Apart from plenty of availability, the efficient utilization of natural resources is essential for economic growth, which is achieved with the help of skills and abilities of human resources, technologies used, and the availability of funds.
3. Capital formation
Producing and acquiring man-made products like buildings, power, machinery, a medium of communication, and transportation is termed capital formation.
Capital formation leads to an increase in capital/labor ratio by increasing the availability of capital per worker, which in turn increases labor productivity and ultimately increases the output and growth of the economy.
4. Technological development
This involves the application of scientific methods and production techniques and can be defined as technical instruments used by a certain amount of labor in an economy.
Technological improvement facilitates increased productivity with the limited availability of resources. The economies that move hand in hand with technological development grow rapidly compared to other economies.
Also, it is necessary to choose the right technology as this selection plays an essential role in affecting the growth of an economy. The correct choice of technology leads to an increase in the efficiency of production.
5. Social and political factors
Traditions, customs, values, and beliefs come under the banner of social factors that contribute to the growth of an economy.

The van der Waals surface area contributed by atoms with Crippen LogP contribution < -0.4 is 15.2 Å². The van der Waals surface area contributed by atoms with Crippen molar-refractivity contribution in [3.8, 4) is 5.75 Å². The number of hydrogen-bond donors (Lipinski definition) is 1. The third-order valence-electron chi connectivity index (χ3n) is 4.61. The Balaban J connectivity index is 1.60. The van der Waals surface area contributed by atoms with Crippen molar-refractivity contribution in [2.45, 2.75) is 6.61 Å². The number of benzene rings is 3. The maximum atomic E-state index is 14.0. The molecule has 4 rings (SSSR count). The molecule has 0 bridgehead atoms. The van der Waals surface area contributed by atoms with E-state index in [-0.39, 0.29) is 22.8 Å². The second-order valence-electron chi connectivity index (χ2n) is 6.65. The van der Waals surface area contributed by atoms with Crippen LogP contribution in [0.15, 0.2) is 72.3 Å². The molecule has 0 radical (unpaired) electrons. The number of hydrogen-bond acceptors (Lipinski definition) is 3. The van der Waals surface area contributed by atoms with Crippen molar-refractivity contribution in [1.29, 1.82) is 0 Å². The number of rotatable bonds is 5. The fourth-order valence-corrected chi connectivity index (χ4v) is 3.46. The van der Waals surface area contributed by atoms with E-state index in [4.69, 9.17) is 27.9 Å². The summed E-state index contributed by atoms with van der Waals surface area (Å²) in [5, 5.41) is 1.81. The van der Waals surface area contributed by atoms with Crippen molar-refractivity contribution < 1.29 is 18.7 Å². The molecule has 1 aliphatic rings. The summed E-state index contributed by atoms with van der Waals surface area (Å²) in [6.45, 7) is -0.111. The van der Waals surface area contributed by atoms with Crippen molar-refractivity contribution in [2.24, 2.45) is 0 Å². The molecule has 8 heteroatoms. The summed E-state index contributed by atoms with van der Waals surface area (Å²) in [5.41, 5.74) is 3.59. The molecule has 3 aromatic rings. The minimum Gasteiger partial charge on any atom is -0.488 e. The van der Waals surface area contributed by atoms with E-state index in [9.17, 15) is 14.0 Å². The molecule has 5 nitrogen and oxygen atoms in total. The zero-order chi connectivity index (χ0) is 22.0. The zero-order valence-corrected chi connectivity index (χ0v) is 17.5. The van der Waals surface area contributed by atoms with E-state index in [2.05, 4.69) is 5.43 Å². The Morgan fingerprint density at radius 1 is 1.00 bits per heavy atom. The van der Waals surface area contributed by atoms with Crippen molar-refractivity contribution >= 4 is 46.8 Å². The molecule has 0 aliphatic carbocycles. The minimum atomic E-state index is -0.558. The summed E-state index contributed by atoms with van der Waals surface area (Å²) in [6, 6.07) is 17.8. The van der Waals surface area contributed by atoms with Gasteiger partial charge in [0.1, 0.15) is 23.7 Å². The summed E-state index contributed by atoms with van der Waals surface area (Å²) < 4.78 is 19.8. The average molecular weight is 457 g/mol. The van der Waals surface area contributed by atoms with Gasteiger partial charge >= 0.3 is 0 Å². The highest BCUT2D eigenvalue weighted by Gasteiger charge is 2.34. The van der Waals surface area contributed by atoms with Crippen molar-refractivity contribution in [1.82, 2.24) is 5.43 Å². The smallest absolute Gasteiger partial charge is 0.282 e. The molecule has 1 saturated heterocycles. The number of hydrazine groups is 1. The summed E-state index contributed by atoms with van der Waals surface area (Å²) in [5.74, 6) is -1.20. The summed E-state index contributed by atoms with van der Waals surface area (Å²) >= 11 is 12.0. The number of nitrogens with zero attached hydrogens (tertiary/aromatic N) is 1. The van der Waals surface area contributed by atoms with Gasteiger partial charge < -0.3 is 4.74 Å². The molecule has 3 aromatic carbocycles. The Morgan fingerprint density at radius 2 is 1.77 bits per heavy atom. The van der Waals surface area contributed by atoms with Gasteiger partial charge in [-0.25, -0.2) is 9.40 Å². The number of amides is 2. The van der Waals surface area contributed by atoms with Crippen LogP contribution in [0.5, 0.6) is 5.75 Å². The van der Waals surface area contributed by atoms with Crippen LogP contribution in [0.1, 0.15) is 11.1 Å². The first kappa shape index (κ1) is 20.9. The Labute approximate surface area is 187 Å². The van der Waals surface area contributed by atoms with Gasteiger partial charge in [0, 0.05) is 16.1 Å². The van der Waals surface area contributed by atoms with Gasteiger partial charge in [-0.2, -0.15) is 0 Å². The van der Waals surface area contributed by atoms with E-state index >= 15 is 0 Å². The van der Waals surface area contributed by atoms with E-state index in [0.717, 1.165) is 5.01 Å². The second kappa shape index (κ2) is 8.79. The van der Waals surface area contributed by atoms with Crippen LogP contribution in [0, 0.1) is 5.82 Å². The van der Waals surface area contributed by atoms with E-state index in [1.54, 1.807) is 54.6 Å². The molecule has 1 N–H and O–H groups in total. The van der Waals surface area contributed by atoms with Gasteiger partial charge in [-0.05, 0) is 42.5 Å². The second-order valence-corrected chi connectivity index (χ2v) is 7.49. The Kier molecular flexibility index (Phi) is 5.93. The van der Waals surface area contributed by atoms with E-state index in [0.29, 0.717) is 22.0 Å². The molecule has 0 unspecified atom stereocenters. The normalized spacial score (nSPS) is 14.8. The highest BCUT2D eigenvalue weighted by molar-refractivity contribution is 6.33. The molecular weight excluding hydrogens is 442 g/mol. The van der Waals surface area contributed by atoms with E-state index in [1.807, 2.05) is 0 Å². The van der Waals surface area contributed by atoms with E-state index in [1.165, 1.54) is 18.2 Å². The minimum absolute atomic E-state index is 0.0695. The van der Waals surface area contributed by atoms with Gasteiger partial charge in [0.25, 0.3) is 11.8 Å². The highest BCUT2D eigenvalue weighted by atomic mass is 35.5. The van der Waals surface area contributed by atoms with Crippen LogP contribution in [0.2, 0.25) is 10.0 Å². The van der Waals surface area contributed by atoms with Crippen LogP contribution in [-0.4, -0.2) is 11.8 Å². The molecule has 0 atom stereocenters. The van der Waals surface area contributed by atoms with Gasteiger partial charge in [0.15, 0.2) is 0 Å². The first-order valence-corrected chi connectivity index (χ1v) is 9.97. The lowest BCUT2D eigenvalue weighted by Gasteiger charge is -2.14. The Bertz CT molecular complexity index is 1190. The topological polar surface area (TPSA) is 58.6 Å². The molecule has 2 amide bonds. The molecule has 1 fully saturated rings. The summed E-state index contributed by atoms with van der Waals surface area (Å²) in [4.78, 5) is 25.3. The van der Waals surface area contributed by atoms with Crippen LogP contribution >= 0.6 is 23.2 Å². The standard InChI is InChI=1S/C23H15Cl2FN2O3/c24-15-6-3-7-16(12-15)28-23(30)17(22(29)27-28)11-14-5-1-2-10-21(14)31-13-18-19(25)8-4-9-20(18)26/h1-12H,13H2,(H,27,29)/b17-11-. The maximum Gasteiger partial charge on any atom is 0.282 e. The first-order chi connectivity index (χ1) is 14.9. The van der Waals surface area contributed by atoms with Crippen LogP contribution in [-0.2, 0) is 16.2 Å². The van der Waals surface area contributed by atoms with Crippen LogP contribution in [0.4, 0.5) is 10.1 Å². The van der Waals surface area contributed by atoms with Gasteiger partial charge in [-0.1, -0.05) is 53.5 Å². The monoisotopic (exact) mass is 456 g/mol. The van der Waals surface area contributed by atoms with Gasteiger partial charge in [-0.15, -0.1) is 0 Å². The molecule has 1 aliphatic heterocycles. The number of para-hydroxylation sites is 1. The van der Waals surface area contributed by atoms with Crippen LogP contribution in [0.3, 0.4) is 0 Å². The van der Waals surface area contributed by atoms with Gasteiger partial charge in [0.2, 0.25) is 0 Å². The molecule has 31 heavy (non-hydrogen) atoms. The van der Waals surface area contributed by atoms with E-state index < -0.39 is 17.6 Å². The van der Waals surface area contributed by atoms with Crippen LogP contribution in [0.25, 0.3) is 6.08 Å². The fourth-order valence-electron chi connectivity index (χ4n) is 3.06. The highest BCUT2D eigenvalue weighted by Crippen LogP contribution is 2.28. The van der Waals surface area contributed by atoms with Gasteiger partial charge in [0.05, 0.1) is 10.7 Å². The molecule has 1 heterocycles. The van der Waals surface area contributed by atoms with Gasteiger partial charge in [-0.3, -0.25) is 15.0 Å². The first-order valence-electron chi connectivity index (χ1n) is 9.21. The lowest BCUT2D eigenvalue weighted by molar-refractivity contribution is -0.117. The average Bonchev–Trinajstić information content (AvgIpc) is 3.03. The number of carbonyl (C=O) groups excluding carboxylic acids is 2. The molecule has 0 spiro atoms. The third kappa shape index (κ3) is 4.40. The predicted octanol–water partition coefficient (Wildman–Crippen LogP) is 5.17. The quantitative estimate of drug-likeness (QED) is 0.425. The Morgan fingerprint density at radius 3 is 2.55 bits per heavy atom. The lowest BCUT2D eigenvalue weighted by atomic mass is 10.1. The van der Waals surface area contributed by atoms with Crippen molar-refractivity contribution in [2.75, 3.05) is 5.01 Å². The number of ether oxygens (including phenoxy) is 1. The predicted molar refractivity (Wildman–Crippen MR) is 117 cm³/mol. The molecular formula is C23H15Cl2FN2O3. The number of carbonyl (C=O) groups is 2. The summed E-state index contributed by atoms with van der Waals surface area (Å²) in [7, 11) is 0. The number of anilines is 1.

Along with social factors, political factors like the participation of the government in the formulation and implementation of various policies have a major impact on economic growth.
The factors affecting economic growth can be seen as demand-side factors and supply-side factors:
|s.no||Demand AD = C+I+G+X-M||Supply-side(long-run aggregate supply)|
|1.||Higher real wages ↑C||Increased investment|
|2.||Tax cut ↑C||Higher labor productivity|
|3.||Devaluation ↑X ↓M||Discover raw materials|
|4.||Government spending ↑G||Increase in labor force|
|5.||Lower interest rate ↑I ↑C||Improved technology|
Demand-side says that any increase in consumption, investment, government spending, or exports will lead to higher aggregate demand and economic growth.
In the long run, no increase in long-run aggregate supply makes a rise in an AD an inflationary move.
Theories of economic growth
1. Adam Smith
The basic approach of his idea deals with competitive behavior and equilibrium dynamics, the need for diminishing returns, and its role in physical and human capital accumulation.
His idea also deals with the interaction between the growth rate of population and per capita income, how technological progress affects labor specialization, and the discovery of production methods and goods.